Len Oliver, 82, is a member of the National Soccer Hall of Fame. (Toni L. Sandys/The Washington Post)

Len Oliver, U.S. soccer Hall of Famer and longtime Washingtonian, is 82. The days of weekend kickarounds with old friends are long gone, but soccer continues to run through his veins, as it has since he began playing on the narrow streets of northeast Philadelphia with his twin brother.

He cares deeply about the sport, and he cares about what effects it might be having on bodies and, more specifically, the brains of those playing it.

For that reason, Oliver decided over the winter to posthumously donate his brain and spinal cord to researchers studying the impact of head injuries. He is in the process of finalizing details with the Concussion Legacy Foundation, which works with the U.S. Department of Veterans Affairs and the CTE Center at Boston University in studying brain trauma in athletes and other at-risk groups.

While higher-profile soccer figures have stepped forward, most recently 1999 Women’s World Cup hero Brandi Chastain, Oliver is a unique case because of his age.

“She’s 47,” he said last week at his home in Cleveland Park. “It might be 40-50 years before they get to her. I could pass tomorrow.”

During his playing days, Oliver said he suffered six head injuries. At the time, he never heard the word “concussion,” but that is what the injuries probably were. All were the result of head-to-head collisions, not heading the ball, a point about which Oliver is emphatic. (More on that later.)

His cognitive skills have not suffered, he said. After retiring from competitive soccer, he earned a PhD from the University of Chicago and forged a career in the humanities and continuing education. He reads and writes regularly, and has remained active in the soccer community. He can go into great detail about matches played a half-century ago.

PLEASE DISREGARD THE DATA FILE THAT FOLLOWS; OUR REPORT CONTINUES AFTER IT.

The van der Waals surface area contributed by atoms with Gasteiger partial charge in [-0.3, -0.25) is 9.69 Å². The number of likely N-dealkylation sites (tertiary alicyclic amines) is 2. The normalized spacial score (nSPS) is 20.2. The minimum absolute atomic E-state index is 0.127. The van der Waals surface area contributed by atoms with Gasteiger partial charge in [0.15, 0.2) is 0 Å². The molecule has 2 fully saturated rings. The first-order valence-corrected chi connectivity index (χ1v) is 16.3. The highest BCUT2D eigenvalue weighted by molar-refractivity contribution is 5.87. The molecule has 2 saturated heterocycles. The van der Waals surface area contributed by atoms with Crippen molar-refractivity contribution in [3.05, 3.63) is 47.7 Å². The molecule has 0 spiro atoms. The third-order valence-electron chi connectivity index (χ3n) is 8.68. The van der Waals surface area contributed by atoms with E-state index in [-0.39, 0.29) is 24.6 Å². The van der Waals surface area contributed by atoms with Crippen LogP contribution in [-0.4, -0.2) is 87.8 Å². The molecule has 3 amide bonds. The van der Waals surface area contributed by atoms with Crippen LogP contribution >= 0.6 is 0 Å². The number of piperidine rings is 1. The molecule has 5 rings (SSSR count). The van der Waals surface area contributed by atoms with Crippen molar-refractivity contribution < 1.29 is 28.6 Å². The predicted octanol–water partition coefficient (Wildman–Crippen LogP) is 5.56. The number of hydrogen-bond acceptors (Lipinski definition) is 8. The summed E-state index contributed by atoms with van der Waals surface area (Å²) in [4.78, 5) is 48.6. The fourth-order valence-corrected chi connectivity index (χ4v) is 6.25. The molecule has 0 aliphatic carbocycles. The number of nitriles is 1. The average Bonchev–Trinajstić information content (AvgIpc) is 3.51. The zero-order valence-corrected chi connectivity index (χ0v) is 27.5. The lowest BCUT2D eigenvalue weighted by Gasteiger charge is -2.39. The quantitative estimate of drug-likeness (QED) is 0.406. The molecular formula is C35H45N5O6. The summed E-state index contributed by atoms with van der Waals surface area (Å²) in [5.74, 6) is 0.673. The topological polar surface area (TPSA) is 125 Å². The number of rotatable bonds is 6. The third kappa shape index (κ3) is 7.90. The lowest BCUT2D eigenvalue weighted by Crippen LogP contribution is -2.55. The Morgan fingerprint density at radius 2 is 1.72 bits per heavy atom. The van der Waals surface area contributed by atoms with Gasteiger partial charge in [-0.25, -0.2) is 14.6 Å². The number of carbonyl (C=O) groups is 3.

But as his life enters the late stages, Oliver has given greater thought to the ramifications of playing soccer.

“Take an old guy, take a guy who has been in the sport his entire life, and take a look,” he said. “If there’s nothing there, good.”

As awareness and study of traumatic head injuries have broadened, the spotlight has shined strongest on football. Two-thirds of the more than 300 brains acquired by the Concussion Legacy Foundation have come from former football players.

The NFL has acknowledged the connection between the sport and chronic traumatic encephalopathy, or CTE, a progressive degenerative disease of the brain found in people with a history of repetitive brain trauma.

Soccer, too, has had to confront the issue. Several MLS players, including five from D.C. United, have been forced into retirement because of concussion-related issues. Head injuries became a story line at the 2014 World Cup in Brazil, prompting FIFA to take a closer look at a growing problem.

ESPN’s Taylor Twellman — a high-scoring forward for the University of Maryland and the New England Revolution who retired in 2011 because of concussions — plans to posthumously donate his brain to science. Chastain announced this month that she will do the same, joining a small group of former female athletes.

In cases such as those, however, researchers will have to wait years, if not decades.

The Concussion Legacy Foundation did not offer data on ages of living individuals in the registry, but Oliver is undoubtedly on the older end.

Executive director Chris Nowinski had not spoken to Oliver and did not want to comment on his specific case but said that, for someone without CTE symptoms to step forward, “it’s a special person that makes a pledge for the betterment of everyone. It’s a very altruistic gesture.”